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Cope v. Doe

SUPREME COURT OF ILLINOIS.


OPINION FILED APRIL 4, 1984.

JUDITH COPE, ADM'R, APPELLANT,

v.

JOHN DOE ET AL., APPELLEES.

Appeal from the Appellate Court for the Second District; heard in that court on appeal from the Circuit Court of Kane County, the Hon. Marvin D. Dunn, Judge, presiding.

JUSTICE MORAN DELIVERED THE OPINION OF THE COURT:

Rehearing denied June 29, 1984.

Plaintiff, Judith Cope, administrator of the estate of her son, David Askew, brought a wrongful death action in the circuit court of Kane County. The complaint named several defendants; however, the trial court, by agreement of the parties, dismissed all defendants except Western Land Planning Company and Kenneth Ringbloom. The jury returned a verdict in favor of plaintiff and the trial court entered judgment on the verdict. The appellate court, by order, reversed, holding that defendants were entitled to a judgment n.o.v. because they owed no duty to plaintiff's decedent as a matter of law. (113 Ill. App.3d 1167 (Rule 23 order).) Thereafter, this court allowed plaintiff's petition for leave to appeal. 87 Ill.2d R. 315.

Because of the results reached, we need only consider plaintiff's contention that the appellate court erred when it ruled defendants owed no duty to plaintiff's decedent as a matter of law.

Defendant Ringbloom, a builder and developer, is president of defendant Western Land Planning Company. Defendants designed and constructed an apartment complex in Kendall County known as Shore Heights Village. According to the testimony of Ringbloom, the land upon which the complex is built is owned by Western Land Planning Company and Ringbloom, as president, has the power of direction and control over the property. A subsidiary of Western Land Planning Company, however, maintained and managed the complex.

Defendants designed Shore Heights Village so as to attract families with children. It had several amenities, including a children's playground, a dog-run area, a swimming pool, tennis courts>, a chip and putt golf course, and a club house with pool tables. Defendants also constructed a retention pond to collect and retain surface water from the complex. The retention pond was approximately 25 yards long by 15 yards wide, and was located 100 yards west of the apartment buildings. The building and zoning administrator for Kendall County, George Bell, testified that, at the time the complex was built, the construction of a retention pond did not require approval by the Kendall County authorities. However, prior to construction, defendants submitted the architectural plat pertaining to the retention pond to the building and zoning board of Kendall County. Bell stated that an engineer determined that the retention pond was properly designed and the board approved the plat.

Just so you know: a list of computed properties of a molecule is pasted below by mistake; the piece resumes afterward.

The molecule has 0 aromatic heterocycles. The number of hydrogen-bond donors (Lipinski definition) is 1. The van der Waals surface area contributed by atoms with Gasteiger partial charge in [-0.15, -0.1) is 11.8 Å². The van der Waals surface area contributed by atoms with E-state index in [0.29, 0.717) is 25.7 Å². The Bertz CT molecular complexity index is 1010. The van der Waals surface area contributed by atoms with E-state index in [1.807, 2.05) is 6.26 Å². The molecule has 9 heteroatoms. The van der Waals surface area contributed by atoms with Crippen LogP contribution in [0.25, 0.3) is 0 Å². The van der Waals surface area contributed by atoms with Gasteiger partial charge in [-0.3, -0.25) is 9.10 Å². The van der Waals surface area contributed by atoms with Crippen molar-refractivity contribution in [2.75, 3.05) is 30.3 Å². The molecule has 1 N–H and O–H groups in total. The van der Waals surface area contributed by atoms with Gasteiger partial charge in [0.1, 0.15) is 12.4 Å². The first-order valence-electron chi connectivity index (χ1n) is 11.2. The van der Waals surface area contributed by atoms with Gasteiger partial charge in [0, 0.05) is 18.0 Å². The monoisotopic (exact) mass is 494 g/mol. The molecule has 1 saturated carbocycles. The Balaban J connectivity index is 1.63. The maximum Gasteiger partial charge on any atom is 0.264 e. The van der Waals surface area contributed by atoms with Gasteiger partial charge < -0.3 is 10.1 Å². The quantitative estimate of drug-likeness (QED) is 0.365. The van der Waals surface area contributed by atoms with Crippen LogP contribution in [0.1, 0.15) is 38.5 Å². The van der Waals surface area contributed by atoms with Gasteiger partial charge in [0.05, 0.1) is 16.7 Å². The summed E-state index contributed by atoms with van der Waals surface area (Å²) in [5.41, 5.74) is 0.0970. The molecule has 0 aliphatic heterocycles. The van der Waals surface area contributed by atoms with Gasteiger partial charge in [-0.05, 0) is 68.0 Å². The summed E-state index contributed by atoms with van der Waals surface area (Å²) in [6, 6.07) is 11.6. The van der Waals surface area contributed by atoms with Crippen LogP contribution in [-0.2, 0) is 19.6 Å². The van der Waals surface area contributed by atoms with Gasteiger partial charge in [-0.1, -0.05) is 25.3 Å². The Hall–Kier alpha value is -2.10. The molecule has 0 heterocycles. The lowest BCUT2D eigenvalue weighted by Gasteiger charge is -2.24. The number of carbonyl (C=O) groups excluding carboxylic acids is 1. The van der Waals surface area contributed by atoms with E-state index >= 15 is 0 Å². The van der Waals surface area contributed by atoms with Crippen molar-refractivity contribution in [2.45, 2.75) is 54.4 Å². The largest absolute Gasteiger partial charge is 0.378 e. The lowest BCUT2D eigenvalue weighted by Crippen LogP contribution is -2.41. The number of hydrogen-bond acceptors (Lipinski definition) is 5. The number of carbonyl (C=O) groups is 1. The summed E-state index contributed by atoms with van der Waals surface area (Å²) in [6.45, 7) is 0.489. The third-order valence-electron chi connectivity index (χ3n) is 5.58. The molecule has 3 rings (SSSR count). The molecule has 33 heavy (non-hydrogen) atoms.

Ringbloom, called by plaintiff as an adverse witness, testified that the retention pond was constructed primarily for drainage purposes and that it was not described as a recreational facility to prospective tenants. Ringbloom stated that he never saw children playing on the pond but he did see children fishing in it. Ringbloom indicated he had no objection to children fishing there but that the pond was not to be used as a swimming area. Ringbloom, in response to plaintiff's question as to whether the retention pond posed a danger to children, answered, "Well, any body of water is a danger of children." He also stated that no precautions were taken to prevent children from going near the pond "other than the manager [of the complex] to warn the parents to keep their children away from the retention pond."

Plaintiff testified that she and her then-husband Edward Cope went to Shore Heights Village to inquire about renting an apartment. She stated that the manager, Phillip Paninski, showed them an apartment and also described the facilities available to the tenants. She stated that Paninski called her attention to the retention pond and he claimed "it was a place the children could go and fish, and that sometimes they ice skated there in the winter." Plaintiff told Paninski that she and her family "did some serious fishing" and inquired as to what type of fish could be caught in the pond. Plaintiff related that Paninski told her people did not really catch anything, "just some suckers but the little boys like to go over there." In June of 1976, plaintiff, along with Mr. Cope and David, moved into an apartment at Shore Heights Village. Plaintiff indicated she had to drive past the retention pond to get to her apartment and that she always saw children playing on or near the pond. When the pond was frozen, she frequently saw children chasing their dogs on the ice, ice skating, walking and sliding on the ice, and kicking pieces of wood around on the ice.